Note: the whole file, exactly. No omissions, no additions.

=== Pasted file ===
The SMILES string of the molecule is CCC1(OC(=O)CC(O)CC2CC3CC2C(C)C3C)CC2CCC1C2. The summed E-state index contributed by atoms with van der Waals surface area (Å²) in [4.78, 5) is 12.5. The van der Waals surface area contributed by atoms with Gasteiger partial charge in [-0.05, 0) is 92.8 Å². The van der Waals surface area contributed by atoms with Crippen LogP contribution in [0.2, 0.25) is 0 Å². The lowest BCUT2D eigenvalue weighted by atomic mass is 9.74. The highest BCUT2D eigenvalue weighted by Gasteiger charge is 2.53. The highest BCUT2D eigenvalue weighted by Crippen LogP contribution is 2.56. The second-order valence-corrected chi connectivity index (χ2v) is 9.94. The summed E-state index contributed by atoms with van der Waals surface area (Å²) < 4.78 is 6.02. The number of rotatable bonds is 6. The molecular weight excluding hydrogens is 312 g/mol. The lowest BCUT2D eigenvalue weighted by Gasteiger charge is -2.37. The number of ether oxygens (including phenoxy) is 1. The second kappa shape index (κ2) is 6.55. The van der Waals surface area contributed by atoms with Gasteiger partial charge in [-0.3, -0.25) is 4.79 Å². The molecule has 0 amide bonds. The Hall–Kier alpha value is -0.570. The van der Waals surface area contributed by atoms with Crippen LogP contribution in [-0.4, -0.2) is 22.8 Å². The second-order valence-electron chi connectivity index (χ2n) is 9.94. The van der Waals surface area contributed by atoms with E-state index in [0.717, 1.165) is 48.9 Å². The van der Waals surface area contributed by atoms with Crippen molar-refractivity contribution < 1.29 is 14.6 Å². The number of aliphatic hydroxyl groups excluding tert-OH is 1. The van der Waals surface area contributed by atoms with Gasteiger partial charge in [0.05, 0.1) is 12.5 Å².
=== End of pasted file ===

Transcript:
The SMILES string of the molecule is CCC1(OC(=O)CC(O)CC2CC3CC2C(C)C3C)CC2CCC1C2. The summed E-state index contributed by atoms with van der Waals surface area (Å²) in [4.78, 5) is 12.5. The van der Waals surface area contributed by atoms with Gasteiger partial charge in [-0.05, 0) is 92.8 Å². The van der Waals surface area contributed by atoms with Crippen LogP contribution in [0.2, 0.25) is 0 Å². The lowest BCUT2D eigenvalue weighted by atomic mass is 9.74. The highest BCUT2D eigenvalue weighted by Gasteiger charge is 2.53. The highest BCUT2D eigenvalue weighted by Crippen LogP contribution is 2.56. The second-order valence-corrected chi connectivity index (χ2v) is 9.94. The summed E-state index contributed by atoms with van der Waals surface area (Å²) < 4.78 is 6.02. The number of rotatable bonds is 6. The molecular weight excluding hydrogens is 312 g/mol. The lowest BCUT2D eigenvalue weighted by Gasteiger charge is -2.37. The number of ether oxygens (including phenoxy) is 1. The second kappa shape index (κ2) is 6.55. The van der Waals surface area contributed by atoms with Gasteiger partial charge in [-0.3, -0.25) is 4.79 Å². The molecule has 0 amide bonds. The Hall–Kier alpha value is -0.570. The van der Waals surface area contributed by atoms with Crippen LogP contribution in [-0.4, -0.2) is 22.8 Å². The second-order valence-electron chi connectivity index (χ2n) is 9.94. The van der Waals surface area contributed by atoms with E-state index in [0.717, 1.165) is 48.9 Å². The van der Waals surface area contributed by atoms with Crippen molar-refractivity contribution < 1.29 is 14.6 Å². The number of aliphatic hydroxyl groups excluding tert-OH is 1. The van der Waals surface area contributed by atoms with Gasteiger partial charge in [0.05, 0.1) is 12.5 Å².